Now we have our top layer of the plane selected, we need to add grass, ok ok, so I lied to you, it’s not grass. It’s Cinema 4d’s Fur Tool, but does a sweet job or replicating grass. All you need to do now is click from the menu “Hair > Fur” and some spikes will appear on the plane in the perspective view.We are now going to increase the amount of fur, so in the objects panel, select “Fur” which will update the Attributes view. Where you can change the ” Count ” Aka, amount of fur. It’s initially at 10000, but I’m going to change mine to 30000, but you will have to experiment to ensure you will have the full area covered in grass depending on how large you made your plane. Also we will change the Randomness of the grass, by adding a variable randomize setting of 6 degrees.

This might sound like gibberish but experiment with the attributes, and who knows, you might create some really cool stuff.

Step 5 - Adding the fur

Step 6 – Add texture to the grass

That’s basically it to be honest, but we will need to add a new texture to the grass to make it green. When you added the grass, a new texture was made in the textures panel. It should be called “Fur Mat” – double click it to open the texture dialogAll I am going to do here is change the gradient of the grass to two shades of green. You can change the thickness etc via the left hand menu if you want to experiment!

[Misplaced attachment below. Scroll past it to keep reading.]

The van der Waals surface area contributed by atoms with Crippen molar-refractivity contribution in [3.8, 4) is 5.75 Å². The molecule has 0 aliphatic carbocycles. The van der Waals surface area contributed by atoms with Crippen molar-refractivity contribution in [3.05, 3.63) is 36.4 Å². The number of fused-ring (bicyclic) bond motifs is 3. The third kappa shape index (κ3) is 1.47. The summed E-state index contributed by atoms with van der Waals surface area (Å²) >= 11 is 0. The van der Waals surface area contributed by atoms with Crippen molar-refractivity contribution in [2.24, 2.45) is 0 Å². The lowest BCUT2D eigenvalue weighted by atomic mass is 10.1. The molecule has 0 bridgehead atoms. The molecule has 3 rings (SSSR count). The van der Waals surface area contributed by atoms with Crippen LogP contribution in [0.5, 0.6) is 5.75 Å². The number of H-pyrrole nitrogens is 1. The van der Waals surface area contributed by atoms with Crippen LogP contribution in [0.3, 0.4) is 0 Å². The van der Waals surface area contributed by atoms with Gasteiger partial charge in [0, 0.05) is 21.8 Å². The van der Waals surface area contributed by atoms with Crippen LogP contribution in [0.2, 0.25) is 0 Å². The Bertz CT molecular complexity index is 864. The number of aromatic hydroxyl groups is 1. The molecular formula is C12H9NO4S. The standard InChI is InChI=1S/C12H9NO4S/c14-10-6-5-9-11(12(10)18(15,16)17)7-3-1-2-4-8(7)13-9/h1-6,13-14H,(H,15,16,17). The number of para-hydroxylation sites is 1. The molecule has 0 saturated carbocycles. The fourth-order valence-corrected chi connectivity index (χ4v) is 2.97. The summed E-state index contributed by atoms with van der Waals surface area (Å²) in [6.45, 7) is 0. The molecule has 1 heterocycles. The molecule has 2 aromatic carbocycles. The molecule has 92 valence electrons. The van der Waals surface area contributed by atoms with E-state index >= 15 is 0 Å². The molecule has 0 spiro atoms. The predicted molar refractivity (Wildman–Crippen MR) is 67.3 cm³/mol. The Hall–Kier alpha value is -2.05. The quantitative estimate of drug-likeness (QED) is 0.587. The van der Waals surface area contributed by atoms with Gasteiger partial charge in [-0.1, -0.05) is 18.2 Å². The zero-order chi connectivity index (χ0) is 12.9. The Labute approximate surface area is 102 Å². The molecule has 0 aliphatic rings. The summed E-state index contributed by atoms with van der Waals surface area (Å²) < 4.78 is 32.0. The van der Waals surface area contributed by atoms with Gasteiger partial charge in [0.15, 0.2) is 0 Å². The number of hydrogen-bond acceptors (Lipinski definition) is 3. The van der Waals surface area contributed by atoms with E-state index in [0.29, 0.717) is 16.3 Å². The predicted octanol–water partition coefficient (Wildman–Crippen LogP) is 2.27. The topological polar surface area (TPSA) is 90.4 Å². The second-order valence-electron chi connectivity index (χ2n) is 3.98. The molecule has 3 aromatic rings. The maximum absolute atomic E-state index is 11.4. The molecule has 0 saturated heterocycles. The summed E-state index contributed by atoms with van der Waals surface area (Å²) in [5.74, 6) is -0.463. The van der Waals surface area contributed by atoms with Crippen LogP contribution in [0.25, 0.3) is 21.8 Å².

Step 6 - Adding texture to the fur

Step 7 – Rendering

That’s it! You have made some grass on a plane, if you got this far… congratulations! Now we need to just render the image to see the final result, so click “Render > Render View” From the menu which will show you exactly what you have created! I just added a background ( Objects > Scene > Background ) and changed the attributes to ” Use color > Always”. Here’s my final result!

Cheers,

Adam Woodhouse ( www.adamwoodhouse.co.uk )

finalimage

ABOUT THE AUTHOR:

YouTheDesigner is a graphic design blog under the UCreative Network. We do features; give away brushes, icons, wallpapers, and other freebies; and bring you the latest news in the world of graphic design.